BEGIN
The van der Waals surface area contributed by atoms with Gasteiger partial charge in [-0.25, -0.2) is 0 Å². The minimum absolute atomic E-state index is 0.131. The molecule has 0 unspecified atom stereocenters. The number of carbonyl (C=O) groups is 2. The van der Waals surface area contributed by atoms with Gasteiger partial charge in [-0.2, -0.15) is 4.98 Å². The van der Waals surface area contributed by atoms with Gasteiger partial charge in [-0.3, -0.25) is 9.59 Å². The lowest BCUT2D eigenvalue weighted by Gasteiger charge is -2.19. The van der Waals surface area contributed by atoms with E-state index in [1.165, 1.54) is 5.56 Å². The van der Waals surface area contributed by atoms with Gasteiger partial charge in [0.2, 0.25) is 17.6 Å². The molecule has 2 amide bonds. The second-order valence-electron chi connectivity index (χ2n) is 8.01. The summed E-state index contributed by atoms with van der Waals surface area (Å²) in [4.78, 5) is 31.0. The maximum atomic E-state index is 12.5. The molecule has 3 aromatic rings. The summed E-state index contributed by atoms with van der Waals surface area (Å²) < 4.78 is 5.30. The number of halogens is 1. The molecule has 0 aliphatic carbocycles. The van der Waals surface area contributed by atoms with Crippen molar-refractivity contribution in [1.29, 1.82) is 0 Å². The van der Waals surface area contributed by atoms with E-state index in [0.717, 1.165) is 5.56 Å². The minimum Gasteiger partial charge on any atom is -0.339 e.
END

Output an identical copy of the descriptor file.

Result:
The van der Waals surface area contributed by atoms with Gasteiger partial charge in [-0.25, -0.2) is 0 Å². The minimum absolute atomic E-state index is 0.131. The molecule has 0 unspecified atom stereocenters. The number of carbonyl (C=O) groups is 2. The van der Waals surface area contributed by atoms with Gasteiger partial charge in [-0.2, -0.15) is 4.98 Å². The van der Waals surface area contributed by atoms with Gasteiger partial charge in [-0.3, -0.25) is 9.59 Å². The lowest BCUT2D eigenvalue weighted by Gasteiger charge is -2.19. The van der Waals surface area contributed by atoms with E-state index in [1.165, 1.54) is 5.56 Å². The van der Waals surface area contributed by atoms with Gasteiger partial charge in [0.2, 0.25) is 17.6 Å². The molecule has 2 amide bonds. The second-order valence-electron chi connectivity index (χ2n) is 8.01. The summed E-state index contributed by atoms with van der Waals surface area (Å²) in [4.78, 5) is 31.0. The maximum atomic E-state index is 12.5. The molecule has 3 aromatic rings. The summed E-state index contributed by atoms with van der Waals surface area (Å²) < 4.78 is 5.30. The number of halogens is 1. The molecule has 0 aliphatic carbocycles. The van der Waals surface area contributed by atoms with Crippen molar-refractivity contribution in [1.29, 1.82) is 0 Å². The van der Waals surface area contributed by atoms with E-state index in [0.717, 1.165) is 5.56 Å². The minimum Gasteiger partial charge on any atom is -0.339 e.